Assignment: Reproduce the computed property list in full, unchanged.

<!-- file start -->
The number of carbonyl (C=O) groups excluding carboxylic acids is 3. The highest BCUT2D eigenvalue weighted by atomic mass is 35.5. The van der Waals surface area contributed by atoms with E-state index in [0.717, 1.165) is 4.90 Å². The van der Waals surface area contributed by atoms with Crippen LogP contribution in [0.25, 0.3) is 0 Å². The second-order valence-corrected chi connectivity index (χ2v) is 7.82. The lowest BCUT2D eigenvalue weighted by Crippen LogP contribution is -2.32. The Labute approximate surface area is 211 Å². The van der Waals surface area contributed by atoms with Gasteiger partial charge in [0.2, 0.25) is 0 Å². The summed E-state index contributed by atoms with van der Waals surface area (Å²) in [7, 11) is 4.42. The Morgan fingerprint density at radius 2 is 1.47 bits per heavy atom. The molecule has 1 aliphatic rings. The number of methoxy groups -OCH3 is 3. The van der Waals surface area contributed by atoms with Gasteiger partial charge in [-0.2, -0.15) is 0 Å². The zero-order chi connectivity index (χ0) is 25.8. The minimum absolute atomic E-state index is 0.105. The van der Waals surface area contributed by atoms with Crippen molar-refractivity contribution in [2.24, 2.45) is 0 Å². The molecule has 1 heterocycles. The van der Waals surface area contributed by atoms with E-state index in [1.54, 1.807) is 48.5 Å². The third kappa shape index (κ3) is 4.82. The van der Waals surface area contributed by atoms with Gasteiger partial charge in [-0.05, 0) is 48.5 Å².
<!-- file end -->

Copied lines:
The number of carbonyl (C=O) groups excluding carboxylic acids is 3. The highest BCUT2D eigenvalue weighted by atomic mass is 35.5. The van der Waals surface area contributed by atoms with E-state index in [0.717, 1.165) is 4.90 Å². The van der Waals surface area contributed by atoms with Crippen LogP contribution in [0.25, 0.3) is 0 Å². The second-order valence-corrected chi connectivity index (χ2v) is 7.82. The lowest BCUT2D eigenvalue weighted by Crippen LogP contribution is -2.32. The Labute approximate surface area is 211 Å². The van der Waals surface area contributed by atoms with Gasteiger partial charge in [0.2, 0.25) is 0 Å². The summed E-state index contributed by atoms with van der Waals surface area (Å²) in [7, 11) is 4.42. The Morgan fingerprint density at radius 2 is 1.47 bits per heavy atom. The molecule has 1 aliphatic rings. The number of methoxy groups -OCH3 is 3. The van der Waals surface area contributed by atoms with Gasteiger partial charge in [-0.2, -0.15) is 0 Å². The zero-order chi connectivity index (χ0) is 25.8. The minimum absolute atomic E-state index is 0.105. The van der Waals surface area contributed by atoms with Crippen molar-refractivity contribution in [2.24, 2.45) is 0 Å². The molecule has 1 heterocycles. The van der Waals surface area contributed by atoms with E-state index in [1.54, 1.807) is 48.5 Å². The third kappa shape index (κ3) is 4.82. The van der Waals surface area contributed by atoms with Gasteiger partial charge in [-0.05, 0) is 48.5 Å².